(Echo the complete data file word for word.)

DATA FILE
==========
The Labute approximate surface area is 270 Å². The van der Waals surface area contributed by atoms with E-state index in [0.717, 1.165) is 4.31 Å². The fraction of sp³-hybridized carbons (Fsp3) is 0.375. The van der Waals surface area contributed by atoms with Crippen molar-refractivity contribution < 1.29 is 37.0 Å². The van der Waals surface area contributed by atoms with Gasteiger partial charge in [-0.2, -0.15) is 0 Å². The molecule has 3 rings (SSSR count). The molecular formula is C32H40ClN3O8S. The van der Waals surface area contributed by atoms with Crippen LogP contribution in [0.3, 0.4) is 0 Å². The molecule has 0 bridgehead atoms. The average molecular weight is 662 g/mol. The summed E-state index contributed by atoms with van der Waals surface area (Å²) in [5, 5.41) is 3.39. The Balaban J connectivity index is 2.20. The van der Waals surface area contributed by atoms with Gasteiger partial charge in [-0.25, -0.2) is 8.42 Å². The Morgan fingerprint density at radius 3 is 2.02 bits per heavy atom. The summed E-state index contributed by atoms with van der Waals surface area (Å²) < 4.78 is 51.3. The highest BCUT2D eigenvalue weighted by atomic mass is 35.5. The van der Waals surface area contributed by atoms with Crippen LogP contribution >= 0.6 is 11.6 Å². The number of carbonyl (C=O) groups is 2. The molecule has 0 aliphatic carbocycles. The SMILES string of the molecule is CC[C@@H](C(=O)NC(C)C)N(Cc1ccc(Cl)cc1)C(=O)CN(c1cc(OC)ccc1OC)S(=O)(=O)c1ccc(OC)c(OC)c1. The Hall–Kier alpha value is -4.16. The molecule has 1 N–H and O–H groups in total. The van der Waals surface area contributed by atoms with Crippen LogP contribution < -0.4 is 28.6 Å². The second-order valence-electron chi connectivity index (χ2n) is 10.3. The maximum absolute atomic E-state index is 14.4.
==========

The Labute approximate surface area is 270 Å². The van der Waals surface area contributed by atoms with E-state index in [0.717, 1.165) is 4.31 Å². The fraction of sp³-hybridized carbons (Fsp3) is 0.375. The van der Waals surface area contributed by atoms with Crippen molar-refractivity contribution < 1.29 is 37.0 Å². The van der Waals surface area contributed by atoms with Gasteiger partial charge in [-0.2, -0.15) is 0 Å². The molecule has 3 rings (SSSR count). The molecular formula is C32H40ClN3O8S. The van der Waals surface area contributed by atoms with Crippen LogP contribution in [0.3, 0.4) is 0 Å². The molecule has 0 bridgehead atoms. The average molecular weight is 662 g/mol. The summed E-state index contributed by atoms with van der Waals surface area (Å²) in [5, 5.41) is 3.39. The Balaban J connectivity index is 2.20. The van der Waals surface area contributed by atoms with Gasteiger partial charge in [-0.25, -0.2) is 8.42 Å². The Morgan fingerprint density at radius 3 is 2.02 bits per heavy atom. The summed E-state index contributed by atoms with van der Waals surface area (Å²) < 4.78 is 51.3. The highest BCUT2D eigenvalue weighted by atomic mass is 35.5. The van der Waals surface area contributed by atoms with Crippen LogP contribution >= 0.6 is 11.6 Å². The number of carbonyl (C=O) groups is 2. The molecule has 0 aliphatic carbocycles. The SMILES string of the molecule is CC[C@@H](C(=O)NC(C)C)N(Cc1ccc(Cl)cc1)C(=O)CN(c1cc(OC)ccc1OC)S(=O)(=O)c1ccc(OC)c(OC)c1. The Hall–Kier alpha value is -4.16. The molecule has 1 N–H and O–H groups in total. The van der Waals surface area contributed by atoms with Crippen LogP contribution < -0.4 is 28.6 Å². The second-order valence-electron chi connectivity index (χ2n) is 10.3. The maximum absolute atomic E-state index is 14.4.